A Mostly British Obsession

I Made a Color Thingy

Sea Green
Grass Green
Olive Green
Brilliant Green
Light Bronze Green
Light Brunswick Green
Emerald Green
Bold Green
Opaline Green
Light Olive Green
Verdigris Green
Forest Green
Spruce Green

The gadget seems to work…but the darker colors look more like anodized metal than enamel paint. (I kind of suck at colorizing anyway, but at least in photoshop you have fine control; here, using CSS and HTML…not so much.) Some not-all-that-exciting details below the more link, if you want them.

When you click on the squares, the colors are changed by, er, changing the color of the sandwich filling, the “sandwich” being the upper slice of bread which is an image incorporating the rock wall, wheels, etc, but with a transparent hole in it where the colored car bits are–and the lower slice, that being a “de-saturated” image that allows the louvers, etc to come through the color.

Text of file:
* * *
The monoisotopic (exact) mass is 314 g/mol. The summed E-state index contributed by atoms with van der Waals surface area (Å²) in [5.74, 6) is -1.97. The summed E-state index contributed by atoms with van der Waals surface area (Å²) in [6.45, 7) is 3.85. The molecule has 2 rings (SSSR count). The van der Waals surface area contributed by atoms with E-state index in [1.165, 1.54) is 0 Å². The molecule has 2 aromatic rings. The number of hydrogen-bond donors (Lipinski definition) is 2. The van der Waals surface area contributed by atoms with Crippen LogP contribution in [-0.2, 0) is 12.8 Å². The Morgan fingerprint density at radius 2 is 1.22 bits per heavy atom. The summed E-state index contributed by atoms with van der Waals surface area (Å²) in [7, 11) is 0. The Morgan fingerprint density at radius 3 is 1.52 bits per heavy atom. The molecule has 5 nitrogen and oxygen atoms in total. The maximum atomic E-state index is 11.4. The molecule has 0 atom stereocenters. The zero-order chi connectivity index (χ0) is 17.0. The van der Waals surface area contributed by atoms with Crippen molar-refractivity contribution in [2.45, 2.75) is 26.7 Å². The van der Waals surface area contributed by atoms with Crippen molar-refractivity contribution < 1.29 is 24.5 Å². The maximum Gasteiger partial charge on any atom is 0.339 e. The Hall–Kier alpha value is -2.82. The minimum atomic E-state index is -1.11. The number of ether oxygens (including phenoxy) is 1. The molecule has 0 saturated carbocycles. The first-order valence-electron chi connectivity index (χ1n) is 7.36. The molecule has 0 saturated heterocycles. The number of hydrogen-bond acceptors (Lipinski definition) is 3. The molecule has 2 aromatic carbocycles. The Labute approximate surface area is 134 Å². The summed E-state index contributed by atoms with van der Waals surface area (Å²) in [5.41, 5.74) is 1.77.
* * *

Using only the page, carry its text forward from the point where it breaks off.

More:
The color itself is just a plain square of color set with CSS, no images involved. The color list comes from a JSON config file.

Anyway, it’s tedious, and took me way too long to do, but I built it in a way that it could be re-purposed. Though it never will be, in all likelihood, if my career in the software biz has taught me anything. You’re seeing it here in its rawest state, don’t be surprised if I come in and clean up a few things.

You’re looking at colors from the British Standard 381C. Thrilling, isn’t it?

1 Comment

  1. Roger

    These aren’t all that accurate, but looking at these, I wonder if Verdigris is perhaps the closest to the original color. Though maybe Opaline.

    Sky is a very pretty color.

    I have the greens from the 4800 standard available, but your brilliant programmer did not make allowances for two of these to be in the same page, from a JavaScript perspective. Fairly easy to fix, might even get around to it one day…


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